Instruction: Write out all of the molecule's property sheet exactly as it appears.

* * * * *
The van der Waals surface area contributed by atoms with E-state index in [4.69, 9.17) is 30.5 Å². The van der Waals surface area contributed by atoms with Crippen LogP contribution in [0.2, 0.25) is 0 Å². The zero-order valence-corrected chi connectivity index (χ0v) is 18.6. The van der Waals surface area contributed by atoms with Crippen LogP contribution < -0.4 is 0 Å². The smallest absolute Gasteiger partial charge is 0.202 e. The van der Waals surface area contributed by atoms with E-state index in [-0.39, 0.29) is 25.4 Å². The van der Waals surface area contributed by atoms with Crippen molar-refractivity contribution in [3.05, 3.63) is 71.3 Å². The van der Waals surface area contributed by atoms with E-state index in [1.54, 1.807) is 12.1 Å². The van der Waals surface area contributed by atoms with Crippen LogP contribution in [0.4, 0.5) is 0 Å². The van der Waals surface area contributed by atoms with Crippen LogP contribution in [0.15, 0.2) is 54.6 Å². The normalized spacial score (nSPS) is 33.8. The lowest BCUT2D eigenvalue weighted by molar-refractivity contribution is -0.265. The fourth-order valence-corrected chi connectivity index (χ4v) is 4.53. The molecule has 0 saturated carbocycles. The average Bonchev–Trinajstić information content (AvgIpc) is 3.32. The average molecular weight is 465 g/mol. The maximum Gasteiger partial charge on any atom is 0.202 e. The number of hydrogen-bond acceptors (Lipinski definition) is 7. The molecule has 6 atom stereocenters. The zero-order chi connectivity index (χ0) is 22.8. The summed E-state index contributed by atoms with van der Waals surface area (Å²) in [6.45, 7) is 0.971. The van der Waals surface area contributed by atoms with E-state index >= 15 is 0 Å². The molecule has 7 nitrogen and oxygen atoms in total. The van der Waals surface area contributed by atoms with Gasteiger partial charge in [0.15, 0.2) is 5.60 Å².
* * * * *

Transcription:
The van der Waals surface area contributed by atoms with E-state index in [4.69, 9.17) is 30.5 Å². The van der Waals surface area contributed by atoms with Crippen LogP contribution in [0.2, 0.25) is 0 Å². The zero-order valence-corrected chi connectivity index (χ0v) is 18.6. The van der Waals surface area contributed by atoms with Crippen LogP contribution < -0.4 is 0 Å². The smallest absolute Gasteiger partial charge is 0.202 e. The van der Waals surface area contributed by atoms with E-state index in [-0.39, 0.29) is 25.4 Å². The van der Waals surface area contributed by atoms with Crippen molar-refractivity contribution in [3.05, 3.63) is 71.3 Å². The van der Waals surface area contributed by atoms with E-state index in [1.54, 1.807) is 12.1 Å². The van der Waals surface area contributed by atoms with Crippen LogP contribution in [0.4, 0.5) is 0 Å². The van der Waals surface area contributed by atoms with Crippen LogP contribution in [0.15, 0.2) is 54.6 Å². The normalized spacial score (nSPS) is 33.8. The lowest BCUT2D eigenvalue weighted by molar-refractivity contribution is -0.265. The fourth-order valence-corrected chi connectivity index (χ4v) is 4.53. The molecule has 0 saturated carbocycles. The average Bonchev–Trinajstić information content (AvgIpc) is 3.32. The average molecular weight is 465 g/mol. The maximum Gasteiger partial charge on any atom is 0.202 e. The number of hydrogen-bond acceptors (Lipinski definition) is 7. The molecule has 6 atom stereocenters. The zero-order chi connectivity index (χ0) is 22.8. The summed E-state index contributed by atoms with van der Waals surface area (Å²) in [6.45, 7) is 0.971. The van der Waals surface area contributed by atoms with E-state index >= 15 is 0 Å². The molecule has 7 nitrogen and oxygen atoms in total. The van der Waals surface area contributed by atoms with Gasteiger partial charge in [0.15, 0.2) is 5.60 Å².